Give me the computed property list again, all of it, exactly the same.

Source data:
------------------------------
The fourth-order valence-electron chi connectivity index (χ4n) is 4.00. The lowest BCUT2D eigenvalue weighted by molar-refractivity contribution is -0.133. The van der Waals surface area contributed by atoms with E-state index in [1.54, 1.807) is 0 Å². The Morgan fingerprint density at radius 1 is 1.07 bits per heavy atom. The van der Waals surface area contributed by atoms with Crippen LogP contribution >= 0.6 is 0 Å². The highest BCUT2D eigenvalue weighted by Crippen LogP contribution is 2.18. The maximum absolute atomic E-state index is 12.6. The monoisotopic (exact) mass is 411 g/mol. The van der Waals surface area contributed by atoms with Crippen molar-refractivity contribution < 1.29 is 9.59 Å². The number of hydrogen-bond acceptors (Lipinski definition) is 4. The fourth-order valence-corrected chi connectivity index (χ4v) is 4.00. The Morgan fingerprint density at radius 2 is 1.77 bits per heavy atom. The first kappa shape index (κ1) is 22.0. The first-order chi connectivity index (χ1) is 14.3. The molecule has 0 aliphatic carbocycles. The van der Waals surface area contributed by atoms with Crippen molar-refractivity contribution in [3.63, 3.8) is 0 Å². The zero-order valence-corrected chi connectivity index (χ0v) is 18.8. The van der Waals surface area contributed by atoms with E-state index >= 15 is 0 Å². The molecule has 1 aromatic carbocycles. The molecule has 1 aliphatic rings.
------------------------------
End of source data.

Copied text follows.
The fourth-order valence-electron chi connectivity index (χ4n) is 4.00. The lowest BCUT2D eigenvalue weighted by molar-refractivity contribution is -0.133. The van der Waals surface area contributed by atoms with E-state index in [1.54, 1.807) is 0 Å². The Morgan fingerprint density at radius 1 is 1.07 bits per heavy atom. The van der Waals surface area contributed by atoms with Crippen LogP contribution >= 0.6 is 0 Å². The highest BCUT2D eigenvalue weighted by Crippen LogP contribution is 2.18. The maximum absolute atomic E-state index is 12.6. The monoisotopic (exact) mass is 411 g/mol. The van der Waals surface area contributed by atoms with Crippen molar-refractivity contribution < 1.29 is 9.59 Å². The number of hydrogen-bond acceptors (Lipinski definition) is 4. The fourth-order valence-corrected chi connectivity index (χ4v) is 4.00. The Morgan fingerprint density at radius 2 is 1.77 bits per heavy atom. The first kappa shape index (κ1) is 22.0. The first-order chi connectivity index (χ1) is 14.3. The molecule has 0 aliphatic carbocycles. The van der Waals surface area contributed by atoms with Crippen molar-refractivity contribution in [3.63, 3.8) is 0 Å². The zero-order valence-corrected chi connectivity index (χ0v) is 18.8. The van der Waals surface area contributed by atoms with E-state index >= 15 is 0 Å². The molecule has 1 aromatic carbocycles. The molecule has 1 aliphatic rings.